Jazzing Up a Garden
are for showing off to the neighbours with minimum effort.
Joe Swift shows how you can do it
Front gardens are
fabulous spaces. Just think how many people see your
front garden. All the passers by on foot, bicycle, roller
blades, by car or even on the top of the number 24 bus!
The front garden becomes public visual property and
also makes a statement about yourself, the homeowner
whether you like it or not.
Creating a successful
front garden is a completely different task to trying
to create that relaxing outdoor room from your back
garden space. The fundamental criteria to be considered
are completely different. For a start it’s unlikely
that you’ll actually want to sit and sun yourself
in it unless it’s the only outside space you have.
Then there’s the consideration of it visually
anchoring the house to the ground, and therefore the
overall architecture of the house has to be considered.
On top of all this it has to blend in with the rest
of the street and neighbours front gardens, or does
it? If you are a bit of an extrovert the front garden
becomes the perfect place to unleash your creativity
and show the world what you’re really made of.
As a child I lived
in a street where our direct next door neighbour used
his front garden to exhibit his painted junk metal sculptures
(it was the early 70’s!). It is the only front
garden in the road that sticks in my mind and I know
it gave great pleasure to many passers by. To do something
like this is a daring step and the general public will
judge you on it. But if executed well the front garden
can be the perfect place to introduce a sense of play
For most the front
garden should ideally be the ultimate in low maintenance.
Weed suppressing fabrics will considerably reduce the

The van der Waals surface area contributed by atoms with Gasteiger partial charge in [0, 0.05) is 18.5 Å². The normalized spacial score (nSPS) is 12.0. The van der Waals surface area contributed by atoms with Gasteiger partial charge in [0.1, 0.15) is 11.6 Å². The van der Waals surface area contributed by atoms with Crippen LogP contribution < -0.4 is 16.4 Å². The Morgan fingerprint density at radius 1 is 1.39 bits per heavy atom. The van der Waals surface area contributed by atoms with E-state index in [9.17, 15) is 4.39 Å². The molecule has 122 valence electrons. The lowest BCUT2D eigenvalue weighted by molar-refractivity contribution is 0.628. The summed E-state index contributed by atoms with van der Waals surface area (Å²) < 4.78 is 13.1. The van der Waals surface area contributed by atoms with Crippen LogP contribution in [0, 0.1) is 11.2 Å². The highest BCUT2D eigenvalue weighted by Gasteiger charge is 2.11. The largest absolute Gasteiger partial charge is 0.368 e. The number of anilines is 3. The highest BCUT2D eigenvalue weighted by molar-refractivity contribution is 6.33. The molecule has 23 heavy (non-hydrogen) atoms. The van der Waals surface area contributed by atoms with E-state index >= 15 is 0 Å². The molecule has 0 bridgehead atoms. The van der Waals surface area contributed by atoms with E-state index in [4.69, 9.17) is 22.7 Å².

amount of work, and can be planted through and mulched
over with pretty much anything. If it’s a dark,
shady area bare soil will only sap the light and increase
the feeling of shade. Use a light coloured material
such as cockleshells or beach pebbles to help lift it.
Depending on how daring you are there are some mad coloured
glass aggregates on the market, which will help set
off the plants brilliantly.
Don’t be frightened
of simple symmetry, which often works best as plenty
of houses are built on strict geometry. Each side of
the front door is the perfect place for a couple of
pots. If you’ve got the space go for ones that
are oversized: they may look almost too large proportionally,
but will create real impact, so go for it. If it’s
a sunny spot try planting them with something aromatic
such as lavender or rosemary, and if it’s shady
you just can’t go wrong with box or even Osmanthus
burkwoodii, which has a delicious scented flower.
In fact the front
garden is the ideal place to grow scented plants. The
winter and spring flowering scented plants such as sarcoccas,
viburnums and mahonias are particularly suited to the
front as opposed to the back. The back garden is somewhere
you are unlikely to venture during the cold months whereas
the strong fragrant flowers cannot be missed in the
front garden as you’ll pass them on a daily basis
whatever the season.
Front gardens more
often than not create an opportunity to grow at least
one climber up the front of the house or over the front
door. If it’s scent you’re looking for you
can’t beat a jasmine or even an evergreen jasmine-
Trachelospermum jasminoides. It may need a little protection
from the cold, but is pretty tough and will flower well
in light shade as well as full sun. It’s scent
is delicious and it’s pretty well-behaved and
won’t try to rule the world. If you have full
sun and want to cover the house with the most majestic
of all climbers you simply can’t beat a wisteria
sinensis. It may not flower for the first few years,
but boy when it does it makes one the finest of all
plant displays with it’s flowers dangling down
like huge bunches of grapes.
Whatever you choose
to do with your front garden just remember it should
reflect your personality and how you want to be seen
by the rest of the world. If you’re neat then
go for neat. If you’re messy go for messy. There
are also simple practicalities to consider, and if you
are a two car family with absolutely nowhere to park,
forget the garden completely and apply to the council
for a car parking space!
Joe Swift is the
author of the recently published The Plant Room (BBC
Books, £19.99), a stunning, inspirational look at the
contemporary urban garden
reprinted with premission from Greenfingers.com